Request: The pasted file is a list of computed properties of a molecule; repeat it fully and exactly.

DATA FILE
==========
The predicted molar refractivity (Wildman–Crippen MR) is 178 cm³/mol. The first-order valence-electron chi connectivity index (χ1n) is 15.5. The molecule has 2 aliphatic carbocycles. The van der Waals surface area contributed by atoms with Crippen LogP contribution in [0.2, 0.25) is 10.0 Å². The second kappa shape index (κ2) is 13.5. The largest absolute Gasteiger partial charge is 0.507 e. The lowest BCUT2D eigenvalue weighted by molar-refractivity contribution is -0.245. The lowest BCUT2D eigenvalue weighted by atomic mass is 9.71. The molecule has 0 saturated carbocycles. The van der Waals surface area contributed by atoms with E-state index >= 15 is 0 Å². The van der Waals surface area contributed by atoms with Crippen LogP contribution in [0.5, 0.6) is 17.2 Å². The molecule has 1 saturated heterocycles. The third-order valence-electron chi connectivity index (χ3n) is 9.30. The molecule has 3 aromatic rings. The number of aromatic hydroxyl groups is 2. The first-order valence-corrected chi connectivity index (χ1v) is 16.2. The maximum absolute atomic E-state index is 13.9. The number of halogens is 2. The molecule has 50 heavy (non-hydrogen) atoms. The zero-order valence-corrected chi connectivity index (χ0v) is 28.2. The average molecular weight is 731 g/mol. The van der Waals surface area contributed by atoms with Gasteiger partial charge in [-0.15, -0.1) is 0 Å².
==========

The predicted molar refractivity (Wildman–Crippen MR) is 178 cm³/mol. The first-order valence-electron chi connectivity index (χ1n) is 15.5. The molecule has 2 aliphatic carbocycles. The van der Waals surface area contributed by atoms with Crippen LogP contribution in [0.2, 0.25) is 10.0 Å². The second kappa shape index (κ2) is 13.5. The largest absolute Gasteiger partial charge is 0.507 e. The lowest BCUT2D eigenvalue weighted by molar-refractivity contribution is -0.245. The lowest BCUT2D eigenvalue weighted by atomic mass is 9.71. The molecule has 0 saturated carbocycles. The van der Waals surface area contributed by atoms with E-state index >= 15 is 0 Å². The van der Waals surface area contributed by atoms with Crippen LogP contribution in [0.5, 0.6) is 17.2 Å². The molecule has 1 saturated heterocycles. The third-order valence-electron chi connectivity index (χ3n) is 9.30. The molecule has 3 aromatic rings. The number of aromatic hydroxyl groups is 2. The first-order valence-corrected chi connectivity index (χ1v) is 16.2. The maximum absolute atomic E-state index is 13.9. The number of halogens is 2. The molecule has 50 heavy (non-hydrogen) atoms. The zero-order valence-corrected chi connectivity index (χ0v) is 28.2. The average molecular weight is 731 g/mol. The van der Waals surface area contributed by atoms with Gasteiger partial charge in [-0.15, -0.1) is 0 Å².